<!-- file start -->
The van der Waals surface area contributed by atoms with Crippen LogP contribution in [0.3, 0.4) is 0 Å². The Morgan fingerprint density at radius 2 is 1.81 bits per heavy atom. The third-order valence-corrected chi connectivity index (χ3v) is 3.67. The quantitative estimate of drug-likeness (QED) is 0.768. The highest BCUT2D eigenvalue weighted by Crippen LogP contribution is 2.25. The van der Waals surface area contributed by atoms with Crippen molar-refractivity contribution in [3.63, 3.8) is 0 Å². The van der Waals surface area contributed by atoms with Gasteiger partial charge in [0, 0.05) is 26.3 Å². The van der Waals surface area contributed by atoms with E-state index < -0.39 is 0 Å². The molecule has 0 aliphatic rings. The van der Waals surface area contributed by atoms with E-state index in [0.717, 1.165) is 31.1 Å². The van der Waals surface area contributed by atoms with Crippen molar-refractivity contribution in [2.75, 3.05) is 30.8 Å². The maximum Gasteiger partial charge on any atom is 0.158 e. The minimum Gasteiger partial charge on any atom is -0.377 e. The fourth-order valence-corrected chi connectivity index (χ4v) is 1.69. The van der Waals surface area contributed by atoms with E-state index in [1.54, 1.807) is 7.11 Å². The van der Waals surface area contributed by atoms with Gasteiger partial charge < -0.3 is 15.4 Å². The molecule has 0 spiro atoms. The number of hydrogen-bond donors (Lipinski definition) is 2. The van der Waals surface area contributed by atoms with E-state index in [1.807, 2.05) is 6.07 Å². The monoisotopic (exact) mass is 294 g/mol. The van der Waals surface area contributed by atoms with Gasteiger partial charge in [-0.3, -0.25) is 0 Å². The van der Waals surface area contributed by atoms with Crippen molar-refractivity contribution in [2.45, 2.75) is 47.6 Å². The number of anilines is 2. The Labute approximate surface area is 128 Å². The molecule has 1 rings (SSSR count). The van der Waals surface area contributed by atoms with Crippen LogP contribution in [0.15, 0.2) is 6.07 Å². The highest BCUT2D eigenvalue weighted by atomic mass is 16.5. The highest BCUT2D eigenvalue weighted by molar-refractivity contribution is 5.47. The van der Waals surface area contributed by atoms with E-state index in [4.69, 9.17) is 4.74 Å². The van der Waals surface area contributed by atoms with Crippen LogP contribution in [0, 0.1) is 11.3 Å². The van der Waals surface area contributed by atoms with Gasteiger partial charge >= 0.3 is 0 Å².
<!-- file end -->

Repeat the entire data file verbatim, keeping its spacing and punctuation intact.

The van der Waals surface area contributed by atoms with Crippen LogP contribution in [0.3, 0.4) is 0 Å². The Morgan fingerprint density at radius 2 is 1.81 bits per heavy atom. The third-order valence-corrected chi connectivity index (χ3v) is 3.67. The quantitative estimate of drug-likeness (QED) is 0.768. The highest BCUT2D eigenvalue weighted by Crippen LogP contribution is 2.25. The van der Waals surface area contributed by atoms with Crippen molar-refractivity contribution in [3.63, 3.8) is 0 Å². The van der Waals surface area contributed by atoms with Gasteiger partial charge in [0, 0.05) is 26.3 Å². The van der Waals surface area contributed by atoms with E-state index < -0.39 is 0 Å². The molecule has 0 aliphatic rings. The van der Waals surface area contributed by atoms with E-state index in [0.717, 1.165) is 31.1 Å². The van der Waals surface area contributed by atoms with Crippen molar-refractivity contribution in [2.75, 3.05) is 30.8 Å². The maximum Gasteiger partial charge on any atom is 0.158 e. The minimum Gasteiger partial charge on any atom is -0.377 e. The fourth-order valence-corrected chi connectivity index (χ4v) is 1.69. The van der Waals surface area contributed by atoms with E-state index in [1.54, 1.807) is 7.11 Å². The van der Waals surface area contributed by atoms with Gasteiger partial charge < -0.3 is 15.4 Å². The molecule has 0 spiro atoms. The number of hydrogen-bond donors (Lipinski definition) is 2. The van der Waals surface area contributed by atoms with E-state index in [1.807, 2.05) is 6.07 Å². The monoisotopic (exact) mass is 294 g/mol. The van der Waals surface area contributed by atoms with Gasteiger partial charge in [-0.3, -0.25) is 0 Å². The van der Waals surface area contributed by atoms with Crippen molar-refractivity contribution in [2.45, 2.75) is 47.6 Å². The number of anilines is 2. The Labute approximate surface area is 128 Å². The molecule has 1 rings (SSSR count). The van der Waals surface area contributed by atoms with Crippen LogP contribution in [0.15, 0.2) is 6.07 Å². The highest BCUT2D eigenvalue weighted by atomic mass is 16.5. The highest BCUT2D eigenvalue weighted by molar-refractivity contribution is 5.47. The van der Waals surface area contributed by atoms with E-state index in [4.69, 9.17) is 4.74 Å². The van der Waals surface area contributed by atoms with Crippen LogP contribution in [0, 0.1) is 11.3 Å². The van der Waals surface area contributed by atoms with Gasteiger partial charge >= 0.3 is 0 Å².